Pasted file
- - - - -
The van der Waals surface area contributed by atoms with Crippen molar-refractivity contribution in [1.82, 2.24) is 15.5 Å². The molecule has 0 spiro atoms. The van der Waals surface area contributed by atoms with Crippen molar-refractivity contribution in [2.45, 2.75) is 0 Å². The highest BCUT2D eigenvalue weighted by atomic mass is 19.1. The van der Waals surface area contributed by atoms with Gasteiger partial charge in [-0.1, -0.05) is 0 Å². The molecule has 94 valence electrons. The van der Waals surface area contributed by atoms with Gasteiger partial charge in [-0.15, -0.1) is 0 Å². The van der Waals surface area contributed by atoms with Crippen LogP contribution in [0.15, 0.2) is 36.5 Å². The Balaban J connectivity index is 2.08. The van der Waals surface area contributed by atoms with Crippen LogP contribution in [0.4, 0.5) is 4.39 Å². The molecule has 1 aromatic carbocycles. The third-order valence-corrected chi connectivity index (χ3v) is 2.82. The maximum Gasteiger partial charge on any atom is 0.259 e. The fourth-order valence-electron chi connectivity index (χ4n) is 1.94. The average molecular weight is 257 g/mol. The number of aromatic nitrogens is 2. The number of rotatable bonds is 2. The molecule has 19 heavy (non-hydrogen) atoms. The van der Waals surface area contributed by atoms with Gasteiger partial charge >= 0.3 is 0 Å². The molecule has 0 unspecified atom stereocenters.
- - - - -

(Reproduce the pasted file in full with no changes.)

The van der Waals surface area contributed by atoms with Crippen molar-refractivity contribution in [1.82, 2.24) is 15.5 Å². The molecule has 0 spiro atoms. The van der Waals surface area contributed by atoms with Crippen molar-refractivity contribution in [2.45, 2.75) is 0 Å². The highest BCUT2D eigenvalue weighted by atomic mass is 19.1. The van der Waals surface area contributed by atoms with Gasteiger partial charge in [-0.1, -0.05) is 0 Å². The molecule has 94 valence electrons. The van der Waals surface area contributed by atoms with Gasteiger partial charge in [-0.15, -0.1) is 0 Å². The van der Waals surface area contributed by atoms with Crippen LogP contribution in [0.15, 0.2) is 36.5 Å². The Balaban J connectivity index is 2.08. The van der Waals surface area contributed by atoms with Crippen LogP contribution in [0.4, 0.5) is 4.39 Å². The molecule has 1 aromatic carbocycles. The third-order valence-corrected chi connectivity index (χ3v) is 2.82. The maximum Gasteiger partial charge on any atom is 0.259 e. The fourth-order valence-electron chi connectivity index (χ4n) is 1.94. The average molecular weight is 257 g/mol. The number of aromatic nitrogens is 2. The number of rotatable bonds is 2. The molecule has 19 heavy (non-hydrogen) atoms. The van der Waals surface area contributed by atoms with Gasteiger partial charge >= 0.3 is 0 Å². The molecule has 0 unspecified atom stereocenters.